The tasks command lists Gradle tasks that you can invoke, including those added by the base plugin, and custom tasks you just added as well.

❯ ./gradlew tasks

> Task :tasks

All tasks runnable from root project

Archive tasks
zip - Archives sources in a zip file

Build tasks
assemble - Assembles the outputs of this project.
build - Assembles and tests this project.
clean - Deletes the build directory.

Build Setup tasks
init - Initializes a new Gradle build.
wrapper - Generates Gradle wrapper files.

Custom tasks
copy - Simply copies sources to a the build directory

Help tasks
buildEnvironment - Displays all buildscript dependencies declared in root project 'basic-demo'.
components - Displays the components produced by root project 'basic-demo'. [incubating]
dependencies - Displays all dependencies declared in root project 'basic-demo'.
dependencyInsight - Displays the insight into a specific dependency in root project 'basic-demo'.
dependentComponents - Displays the dependent components of components in root project 'basic-demo'. [incubating]
help - Displays a help message.
model - Displays the configuration model of root project 'basic-demo'. [incubating]
projects - Displays the sub-projects of root project 'basic-demo'.
properties - Displays the properties of root project 'basic-demo'.
tasks - Displays the tasks runnable from root project 'basic-demo'.

Verification tasks
check - Runs all checks.

Pattern: clean<TaskName>: Cleans the output files of a task.
Pattern: build<ConfigurationName>: Assembles the artifacts of a configuration.
Pattern: upload<ConfigurationName>: Assembles and uploads the artifacts belonging to a configuration.

To see all tasks and more detail, run gradlew tasks --all

To see more detail about a task, run gradlew help --task <task>

1 actionable task: 1 executed

Analyze and debug your build

Gradle also provides a rich, web-based view of your build called a build scan.

basic demo build scan

By using the --scan option or by explicitly applying the build scan plugin to your project, you can create a build scan at free of charge. Publishing build scans to transmits this data to Gradle’s servers. To keep your data on your own servers, check out Gradle Enterprise.

Try creating a build scan by adding --scan when executing a task.

❯ ./gradlew zip --scan

1 actionable task: 1 up-to-date

Publishing a build scan to requires accepting the Terms of Service defined at Do you accept these terms? [yes, no]
Gradle Cloud Services license agreement accepted.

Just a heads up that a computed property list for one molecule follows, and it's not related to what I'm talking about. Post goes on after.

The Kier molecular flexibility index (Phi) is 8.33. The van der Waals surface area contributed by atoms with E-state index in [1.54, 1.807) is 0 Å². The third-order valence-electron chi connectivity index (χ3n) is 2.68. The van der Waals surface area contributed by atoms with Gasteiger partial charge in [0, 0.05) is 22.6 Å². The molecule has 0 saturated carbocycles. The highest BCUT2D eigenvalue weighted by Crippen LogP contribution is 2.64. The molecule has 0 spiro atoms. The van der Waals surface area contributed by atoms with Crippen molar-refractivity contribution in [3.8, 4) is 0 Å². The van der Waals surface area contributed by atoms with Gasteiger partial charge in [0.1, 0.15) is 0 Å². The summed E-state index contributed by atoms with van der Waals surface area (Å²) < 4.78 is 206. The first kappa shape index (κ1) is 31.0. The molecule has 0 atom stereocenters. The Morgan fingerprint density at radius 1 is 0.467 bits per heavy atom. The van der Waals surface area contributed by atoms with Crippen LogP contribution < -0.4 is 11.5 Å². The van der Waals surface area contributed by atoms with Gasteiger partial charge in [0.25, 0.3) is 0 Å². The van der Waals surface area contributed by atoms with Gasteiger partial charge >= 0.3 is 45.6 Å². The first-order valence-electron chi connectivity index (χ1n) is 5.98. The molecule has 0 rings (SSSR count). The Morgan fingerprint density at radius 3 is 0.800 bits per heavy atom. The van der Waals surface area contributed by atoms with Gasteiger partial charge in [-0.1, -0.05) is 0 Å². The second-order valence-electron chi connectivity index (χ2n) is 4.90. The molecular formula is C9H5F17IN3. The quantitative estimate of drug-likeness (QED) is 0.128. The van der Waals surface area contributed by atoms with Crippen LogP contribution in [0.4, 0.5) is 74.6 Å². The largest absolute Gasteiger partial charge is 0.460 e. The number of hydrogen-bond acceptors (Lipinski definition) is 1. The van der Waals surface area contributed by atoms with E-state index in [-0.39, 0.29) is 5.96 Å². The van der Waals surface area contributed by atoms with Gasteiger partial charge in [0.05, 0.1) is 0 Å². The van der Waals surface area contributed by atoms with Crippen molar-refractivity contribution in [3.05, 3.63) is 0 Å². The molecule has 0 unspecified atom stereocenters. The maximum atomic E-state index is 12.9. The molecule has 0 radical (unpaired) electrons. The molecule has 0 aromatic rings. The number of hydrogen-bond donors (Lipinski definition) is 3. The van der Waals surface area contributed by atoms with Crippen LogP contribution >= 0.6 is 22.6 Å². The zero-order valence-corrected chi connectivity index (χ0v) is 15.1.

Publishing build scan...

If you browse around your build scan, you should be able to easily find out what tasks where executed and how long they took, which plugins were applied, and much more. Consider sharing a build scan the next time you are debugging something on StackOverflow.

Learn more about how to configure and use build scans in the Build Scan Plugin User Manual.

Discover available properties

The properties command tells you about a project’s attributes.

❯ ./gradlew properties

The output is extensive. Here are just a few of the available properties:

> Task :properties

Root project

buildDir: /Users/.../basic-demo/build
buildFile: /Users/.../basic-demo/build.gradle
description: null
name: basic-demo
projectDir: /Users/.../basic-demo
version: unspecified


The name of the project matches the name of the folder by default. You can also specify group and version properties, but at the moment they are taking their default values, as is description.

The buildFile property is fully-qualified path name to build.gradle, which resides in the buildDir — by default, the build subdirectory of the projectDir, the directory containing the build.gradle file.

You can change many of the properties. For example, you might try adding the following lines to your build.gradle file, and re-execute gradle properties.

description = "A trivial Gradle build"
version = "1.0"

Next Steps

Congratulations! You have created a new Gradle build and learned how to inspect Gradle builds!

Chances are you want to create a library or application for a specific platform, so here are some guides that will teach you more about creating builds in your platform of choice:

You can also checkout many sample Gradle builds on GitHub.

Help improve this guide

Have feedback or a question? Found a typo? Like all Gradle guides, help is just a GitHub issue away. Please add an issue or pull request to gradle-guides/creating-new-gradle-builds and we’ll get back to you.